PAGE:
|Example of the simulations teacher can do to deepen the professional practice of learning|
To deepen the professional practice of physics educators, we seek to highlight the Open Source Physics (OSP) and Easy Java Simulation (Ejs) community of educators that engage, enable and empower teachers as learners so that we can be leaders in our teaching practice. We learnt through Web 2 online collaborative means to developed simulations together with reputable physicists through the open source digital library. By examining the open source codes of the simulation through the Ejs toolkit, we are able to examine and make sense of the physics from the computational models created by practicing physicists. We will share some of the simulations that we have remixed from existing library of simulations models into suitable learning environments for inquiry of physics. We consider these as viable options for meaningful ICT embedding of hands-on learning into curriculum. We have conducted virtual laboratory lesson with 5 classes of 78 students in River Valley High in Mar 2009 and will be sharing some of the feedback from them on the lesson experience.
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No unified direction as to where we need to head in education.
Lack of direction in aiming towards best practices in education,
Lack of direction in how we should best utilize professional learning time.
Control and Degree of Ownership.
Traditionally, educational systems and their leaders have prided themselves in their abilities to create quality professional development sessions that have been intended for the masses; a great majority of teachers. I don’t think this works anymore.
The real world today:
We simply have too much choice, and that is a good thing. Let’s embrace our power of choice. It is time for educational systems and their leaders to understand that TEACHERS ARE LIFE-LONG LEARNERS. It is time to give up the control over how PD time is to be spent. We need to pass this control over to the individual teachers who, as dedicated life-long learners, will ultimately decide what their best possible learning path is, and how they should best go about it. This is how true PD will take place. Teachers must be invested in their learning in order for it to take place. A growing number of teachers are finding many current PD opportunities are simply not engaging.
A PD session is implemented with mandatory attendance from all staff members. The PD session is designed in a sort of ‘top down’ approach in which the direction was decided upon by an educational leader. The topic is yet another of several ‘new initiatives’. The session is well attended, and many staff members contribute to the discussion, however others are not engaged, even sowing buttons on shirts in the back of the room.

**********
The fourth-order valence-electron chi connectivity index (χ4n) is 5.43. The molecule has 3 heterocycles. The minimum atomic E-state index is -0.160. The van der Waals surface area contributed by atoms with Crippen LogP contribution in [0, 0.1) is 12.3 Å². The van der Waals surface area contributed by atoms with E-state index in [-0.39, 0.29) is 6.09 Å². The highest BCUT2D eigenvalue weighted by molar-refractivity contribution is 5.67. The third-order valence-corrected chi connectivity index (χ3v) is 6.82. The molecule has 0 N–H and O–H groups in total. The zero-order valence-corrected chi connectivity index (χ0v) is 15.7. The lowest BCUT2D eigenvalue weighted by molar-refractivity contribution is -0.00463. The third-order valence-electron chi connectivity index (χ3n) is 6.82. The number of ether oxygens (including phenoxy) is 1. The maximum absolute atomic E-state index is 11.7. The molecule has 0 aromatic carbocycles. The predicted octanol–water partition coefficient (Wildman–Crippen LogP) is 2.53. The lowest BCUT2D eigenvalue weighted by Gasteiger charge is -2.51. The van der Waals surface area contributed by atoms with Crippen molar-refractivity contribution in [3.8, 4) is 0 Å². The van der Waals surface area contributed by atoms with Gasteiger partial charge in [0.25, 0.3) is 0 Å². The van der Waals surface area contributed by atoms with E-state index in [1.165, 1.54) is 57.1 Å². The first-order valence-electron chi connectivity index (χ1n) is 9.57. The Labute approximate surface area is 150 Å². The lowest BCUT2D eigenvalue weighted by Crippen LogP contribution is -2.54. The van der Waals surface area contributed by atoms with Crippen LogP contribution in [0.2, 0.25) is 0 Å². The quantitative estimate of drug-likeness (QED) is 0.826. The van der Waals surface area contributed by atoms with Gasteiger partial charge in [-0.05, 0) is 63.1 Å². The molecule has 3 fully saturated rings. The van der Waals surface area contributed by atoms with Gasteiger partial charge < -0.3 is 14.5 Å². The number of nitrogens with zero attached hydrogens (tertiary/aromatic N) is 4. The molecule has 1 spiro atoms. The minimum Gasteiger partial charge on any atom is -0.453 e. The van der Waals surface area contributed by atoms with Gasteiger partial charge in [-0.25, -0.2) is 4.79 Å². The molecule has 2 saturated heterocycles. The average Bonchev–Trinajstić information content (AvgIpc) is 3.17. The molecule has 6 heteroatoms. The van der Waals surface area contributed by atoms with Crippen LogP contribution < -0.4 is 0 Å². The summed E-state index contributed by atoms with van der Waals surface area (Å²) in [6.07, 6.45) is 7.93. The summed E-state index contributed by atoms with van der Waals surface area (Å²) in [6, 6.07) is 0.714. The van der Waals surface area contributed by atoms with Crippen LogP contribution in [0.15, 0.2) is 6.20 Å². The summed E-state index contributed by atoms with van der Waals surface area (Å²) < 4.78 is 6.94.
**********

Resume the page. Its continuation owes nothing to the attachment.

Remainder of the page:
A block of time is set aside for PD opportunities to take place. Staff members were given advance notice and ample time to ‘choose their own adventure’. Some staff members have decided to drive to other schools in the system to meet with teachers with a similar focus. One group in particular meets to learn photography techniques from a teacher who has already set up a successful photography program. Other teachers decide to head to their classrooms. One teacher uses his lap-top to watch a lecture from professor Michael Wesch via Ustream. Another spends time watching a few TED Talks videos about creativity [like Ken Robinson's, or Elizabeth Gilbert's]. A small group of teachers meet to discuss potential recycling and composting projects to be implemented in the school. One of the teachers in this group logs in to Tapped In, and they meet up with a couple of other teachers in another city who have already begun similar projects. Another teacher browses through a list of new Web 2.0 tools and begins to play with software she was not familiar with. Several others meet in the library for a more traditional and guided PD session and discussion about literacy. From these example scenarios, it is my opinion that the second involves a higher level of professional development. More teachers are engaged in their learning, as they’ve had control over the design of their learning path. In order for this to happen, we need to change our outlook about PD. We need to understand that professional learning can take place on-line. We need to understand that PD can be solitary, and that professional learning can take place by watching quality lectures or YouTube and TedTalk videos.
It’s time to give the control of professional learning over to the professional who is to be learning.
Look at my blog and tell me about Life Long Learning - Professional Learning, Open source physics defines me and i am learning so much that only my portfolio blog can express the details of my journey.